Consent for genetic research in the Framingham Heart Study§

Authors

  • Daniel Levy,

    Corresponding author
    1. Center for Population Studies, National Heart, Lung, and Blood Institute, Bethesda, Maryland
    2. The National Heart, Lung, and Blood Institute's Framingham Heart Study, Framingham, Massachusetts
    3. Departments of Medicine, Cardiology, Preventive Medicine and Neurology, Boston University School of Medicine, Boston, Massachusetts
    4. Cardiology Division, Beth Israel Deaconess Medical Center, Harvard Medical School, Boston, Massachusetts
    • Framingham Heart Study, National Heart, Lung, & Blood Institute, 73 Mt. Wayte Avenue, Suite 2, Framingham, MA 01702.
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  • Greta Lee Splansky,

    1. The National Heart, Lung, and Blood Institute's Framingham Heart Study, Framingham, Massachusetts
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  • Nicolle K. Strand,

    1. Center for Population Studies, National Heart, Lung, and Blood Institute, Bethesda, Maryland
    2. The National Heart, Lung, and Blood Institute's Framingham Heart Study, Framingham, Massachusetts
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  • Larry D. Atwood,

    1. The National Heart, Lung, and Blood Institute's Framingham Heart Study, Framingham, Massachusetts
    2. Departments of Medicine, Cardiology, Preventive Medicine and Neurology, Boston University School of Medicine, Boston, Massachusetts
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  • Emelia J. Benjamin,

    1. The National Heart, Lung, and Blood Institute's Framingham Heart Study, Framingham, Massachusetts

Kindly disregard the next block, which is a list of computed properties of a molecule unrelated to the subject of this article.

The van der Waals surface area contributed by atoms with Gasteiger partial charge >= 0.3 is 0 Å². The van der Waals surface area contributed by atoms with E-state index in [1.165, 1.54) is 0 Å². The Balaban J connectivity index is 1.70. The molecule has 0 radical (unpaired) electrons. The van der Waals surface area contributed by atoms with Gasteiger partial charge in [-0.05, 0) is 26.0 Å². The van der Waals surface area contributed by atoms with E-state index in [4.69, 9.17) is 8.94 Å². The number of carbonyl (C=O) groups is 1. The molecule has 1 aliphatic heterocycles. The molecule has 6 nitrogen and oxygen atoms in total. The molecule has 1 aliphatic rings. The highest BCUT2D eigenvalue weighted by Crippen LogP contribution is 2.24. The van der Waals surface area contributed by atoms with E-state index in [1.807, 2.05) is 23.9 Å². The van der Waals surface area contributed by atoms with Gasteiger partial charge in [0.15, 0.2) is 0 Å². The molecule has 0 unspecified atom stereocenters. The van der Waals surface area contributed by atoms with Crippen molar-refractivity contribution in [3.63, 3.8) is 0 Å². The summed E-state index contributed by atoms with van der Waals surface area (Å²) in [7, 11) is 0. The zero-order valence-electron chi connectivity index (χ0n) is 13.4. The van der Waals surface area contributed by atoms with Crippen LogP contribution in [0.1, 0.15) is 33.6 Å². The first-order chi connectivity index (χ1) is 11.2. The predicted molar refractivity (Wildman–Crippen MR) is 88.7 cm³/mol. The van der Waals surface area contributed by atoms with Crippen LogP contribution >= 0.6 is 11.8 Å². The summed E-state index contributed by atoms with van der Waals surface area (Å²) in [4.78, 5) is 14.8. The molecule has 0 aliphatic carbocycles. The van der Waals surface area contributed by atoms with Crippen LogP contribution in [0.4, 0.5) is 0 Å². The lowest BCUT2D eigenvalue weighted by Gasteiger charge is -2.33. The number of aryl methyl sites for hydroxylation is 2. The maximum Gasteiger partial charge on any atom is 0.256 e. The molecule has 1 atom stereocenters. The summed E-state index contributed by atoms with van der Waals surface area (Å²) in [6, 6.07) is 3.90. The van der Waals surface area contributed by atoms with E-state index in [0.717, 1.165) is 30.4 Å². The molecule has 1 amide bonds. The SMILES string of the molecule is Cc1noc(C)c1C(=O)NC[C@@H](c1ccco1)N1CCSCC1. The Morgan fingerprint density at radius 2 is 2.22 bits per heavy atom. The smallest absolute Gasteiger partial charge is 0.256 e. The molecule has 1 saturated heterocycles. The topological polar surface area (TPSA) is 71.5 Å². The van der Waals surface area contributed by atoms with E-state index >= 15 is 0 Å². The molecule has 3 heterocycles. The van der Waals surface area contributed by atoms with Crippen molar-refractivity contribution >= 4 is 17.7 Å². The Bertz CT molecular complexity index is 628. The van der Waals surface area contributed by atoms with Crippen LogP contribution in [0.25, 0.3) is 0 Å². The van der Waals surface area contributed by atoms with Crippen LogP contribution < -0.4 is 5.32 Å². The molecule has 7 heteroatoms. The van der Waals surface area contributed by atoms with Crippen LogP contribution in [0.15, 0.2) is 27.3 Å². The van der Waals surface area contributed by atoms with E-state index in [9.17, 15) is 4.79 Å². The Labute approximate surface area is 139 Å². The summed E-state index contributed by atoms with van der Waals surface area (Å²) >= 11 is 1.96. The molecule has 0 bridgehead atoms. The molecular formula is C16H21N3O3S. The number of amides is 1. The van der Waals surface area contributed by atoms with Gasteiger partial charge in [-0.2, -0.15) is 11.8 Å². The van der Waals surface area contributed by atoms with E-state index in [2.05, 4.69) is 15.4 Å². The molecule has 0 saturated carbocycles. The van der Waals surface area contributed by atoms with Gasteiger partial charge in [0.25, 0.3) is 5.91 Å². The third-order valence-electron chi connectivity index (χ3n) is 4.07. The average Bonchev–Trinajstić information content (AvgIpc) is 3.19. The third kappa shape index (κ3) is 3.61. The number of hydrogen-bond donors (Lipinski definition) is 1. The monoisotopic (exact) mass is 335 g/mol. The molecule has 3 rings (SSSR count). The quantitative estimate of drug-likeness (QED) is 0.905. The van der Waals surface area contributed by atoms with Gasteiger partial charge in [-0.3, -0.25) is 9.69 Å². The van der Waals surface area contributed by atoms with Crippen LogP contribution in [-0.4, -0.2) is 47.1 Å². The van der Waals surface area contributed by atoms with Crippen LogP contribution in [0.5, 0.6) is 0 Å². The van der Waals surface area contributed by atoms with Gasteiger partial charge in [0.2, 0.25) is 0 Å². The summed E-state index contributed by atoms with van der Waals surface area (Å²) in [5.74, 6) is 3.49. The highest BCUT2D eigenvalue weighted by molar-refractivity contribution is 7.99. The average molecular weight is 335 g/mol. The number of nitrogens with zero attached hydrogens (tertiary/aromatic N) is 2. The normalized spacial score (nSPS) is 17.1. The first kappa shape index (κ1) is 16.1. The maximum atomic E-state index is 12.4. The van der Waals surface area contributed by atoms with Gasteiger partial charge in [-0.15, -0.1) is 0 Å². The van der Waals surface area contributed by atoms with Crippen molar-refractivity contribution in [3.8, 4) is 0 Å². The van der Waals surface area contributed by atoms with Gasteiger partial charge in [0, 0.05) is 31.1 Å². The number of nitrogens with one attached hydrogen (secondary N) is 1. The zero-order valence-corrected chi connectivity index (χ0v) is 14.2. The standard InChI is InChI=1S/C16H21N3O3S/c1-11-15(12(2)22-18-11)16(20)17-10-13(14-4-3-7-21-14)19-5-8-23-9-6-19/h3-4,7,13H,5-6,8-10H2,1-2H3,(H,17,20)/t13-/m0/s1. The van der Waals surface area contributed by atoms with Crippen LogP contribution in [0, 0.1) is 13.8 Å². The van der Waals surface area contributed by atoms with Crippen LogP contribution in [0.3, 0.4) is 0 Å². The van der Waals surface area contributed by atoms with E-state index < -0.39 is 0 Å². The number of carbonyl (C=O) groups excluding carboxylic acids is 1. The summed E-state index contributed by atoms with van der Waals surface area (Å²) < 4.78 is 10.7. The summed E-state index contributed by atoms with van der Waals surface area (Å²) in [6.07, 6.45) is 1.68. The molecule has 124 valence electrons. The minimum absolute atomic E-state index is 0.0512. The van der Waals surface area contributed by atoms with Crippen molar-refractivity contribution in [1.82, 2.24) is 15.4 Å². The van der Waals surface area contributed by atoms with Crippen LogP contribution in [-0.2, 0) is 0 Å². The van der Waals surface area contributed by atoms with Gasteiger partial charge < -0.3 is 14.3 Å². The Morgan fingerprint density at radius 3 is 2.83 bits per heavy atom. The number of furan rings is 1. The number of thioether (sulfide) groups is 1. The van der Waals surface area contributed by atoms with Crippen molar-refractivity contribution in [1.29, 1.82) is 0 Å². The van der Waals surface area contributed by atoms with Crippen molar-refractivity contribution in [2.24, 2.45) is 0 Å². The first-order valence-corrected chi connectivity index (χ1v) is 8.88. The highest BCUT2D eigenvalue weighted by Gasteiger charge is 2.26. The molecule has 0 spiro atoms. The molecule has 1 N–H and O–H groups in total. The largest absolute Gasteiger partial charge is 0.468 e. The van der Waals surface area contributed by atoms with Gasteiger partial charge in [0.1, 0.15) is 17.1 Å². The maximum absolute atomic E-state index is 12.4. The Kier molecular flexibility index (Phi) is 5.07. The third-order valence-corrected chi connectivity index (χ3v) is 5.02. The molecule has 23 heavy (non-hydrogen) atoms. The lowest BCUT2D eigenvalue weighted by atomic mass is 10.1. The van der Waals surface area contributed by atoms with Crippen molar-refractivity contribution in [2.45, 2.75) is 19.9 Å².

2. Departments of Medicine, Cardiology, Preventive Medicine and Neurology, Boston University School of Medicine, Boston, Massachusetts
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  • Susan Blease,

    1. The National Heart, Lung, and Blood Institute's Framingham Heart Study, Framingham, Massachusetts
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  • L. Adrienne Cupples,

    1. The National Heart, Lung, and Blood Institute's Framingham Heart Study, Framingham, Massachusetts
    2. Department of Biostatistics, Boston University School of Public Health, Boston, Massachusetts
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  • Ralph B. D'Agostino Sr.,

    1. The National Heart, Lung, and Blood Institute's Framingham Heart Study, Framingham, Massachusetts
    2. Department of Mathematics, Boston University, Boston, Massachusetts
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  • Caroline S. Fox,

    1. Center for Population Studies, National Heart, Lung, and Blood Institute, Bethesda, Maryland
    2. The National Heart, Lung, and Blood Institute's Framingham Heart Study, Framingham, Massachusetts
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  • Margaret Kelly-Hayes,

    1. The National Heart, Lung, and Blood Institute's Framingham Heart Study, Framingham, Massachusetts
    2. Departments of Medicine, Cardiology, Preventive Medicine and Neurology, Boston University School of Medicine, Boston, Massachusetts
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  • Greg Koski,

    1. Departments of Medicine and Anesthesiology, Massachusetts General Hospital, Harvard Medical School, Boston, Massachusetts
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  • Martin G. Larson,

    1. The National Heart, Lung, and Blood Institute's Framingham Heart Study, Framingham, Massachusetts
    2. Department of Mathematics, Boston University, Boston, Massachusetts
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  • Karen M. Mutalik,

    1. The National Heart, Lung, and Blood Institute's Framingham Heart Study, Framingham, Massachusetts
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  • Elizabeth Oberacker,

    1. The National Heart, Lung, and Blood Institute's Framingham Heart Study, Framingham, Massachusetts
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  • Christopher J. O'Donnell,